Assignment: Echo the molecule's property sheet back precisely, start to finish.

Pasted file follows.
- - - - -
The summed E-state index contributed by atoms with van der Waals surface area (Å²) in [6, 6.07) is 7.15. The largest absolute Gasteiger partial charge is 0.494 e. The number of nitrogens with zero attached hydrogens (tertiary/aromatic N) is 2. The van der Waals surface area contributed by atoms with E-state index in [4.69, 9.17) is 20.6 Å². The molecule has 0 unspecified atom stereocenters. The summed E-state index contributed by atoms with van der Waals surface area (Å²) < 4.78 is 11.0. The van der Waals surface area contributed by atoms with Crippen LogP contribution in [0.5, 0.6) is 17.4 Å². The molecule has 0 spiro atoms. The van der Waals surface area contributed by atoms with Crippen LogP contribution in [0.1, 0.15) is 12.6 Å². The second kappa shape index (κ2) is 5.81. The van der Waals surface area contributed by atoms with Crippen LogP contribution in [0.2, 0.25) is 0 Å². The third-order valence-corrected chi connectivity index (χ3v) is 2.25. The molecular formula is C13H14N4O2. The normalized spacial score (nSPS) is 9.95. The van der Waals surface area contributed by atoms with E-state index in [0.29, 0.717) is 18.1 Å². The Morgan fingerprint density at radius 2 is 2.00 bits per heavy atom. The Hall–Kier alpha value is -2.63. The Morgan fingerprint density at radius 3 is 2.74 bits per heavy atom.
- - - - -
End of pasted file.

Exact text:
The summed E-state index contributed by atoms with van der Waals surface area (Å²) in [6, 6.07) is 7.15. The largest absolute Gasteiger partial charge is 0.494 e. The number of nitrogens with zero attached hydrogens (tertiary/aromatic N) is 2. The van der Waals surface area contributed by atoms with E-state index in [4.69, 9.17) is 20.6 Å². The molecule has 0 unspecified atom stereocenters. The summed E-state index contributed by atoms with van der Waals surface area (Å²) < 4.78 is 11.0. The van der Waals surface area contributed by atoms with Crippen LogP contribution in [0.5, 0.6) is 17.4 Å². The molecule has 0 spiro atoms. The van der Waals surface area contributed by atoms with Crippen LogP contribution in [0.1, 0.15) is 12.6 Å². The second kappa shape index (κ2) is 5.81. The van der Waals surface area contributed by atoms with Crippen LogP contribution in [0.2, 0.25) is 0 Å². The third-order valence-corrected chi connectivity index (χ3v) is 2.25. The molecular formula is C13H14N4O2. The normalized spacial score (nSPS) is 9.95. The van der Waals surface area contributed by atoms with E-state index in [0.29, 0.717) is 18.1 Å². The Morgan fingerprint density at radius 2 is 2.00 bits per heavy atom. The Hall–Kier alpha value is -2.63. The Morgan fingerprint density at radius 3 is 2.74 bits per heavy atom.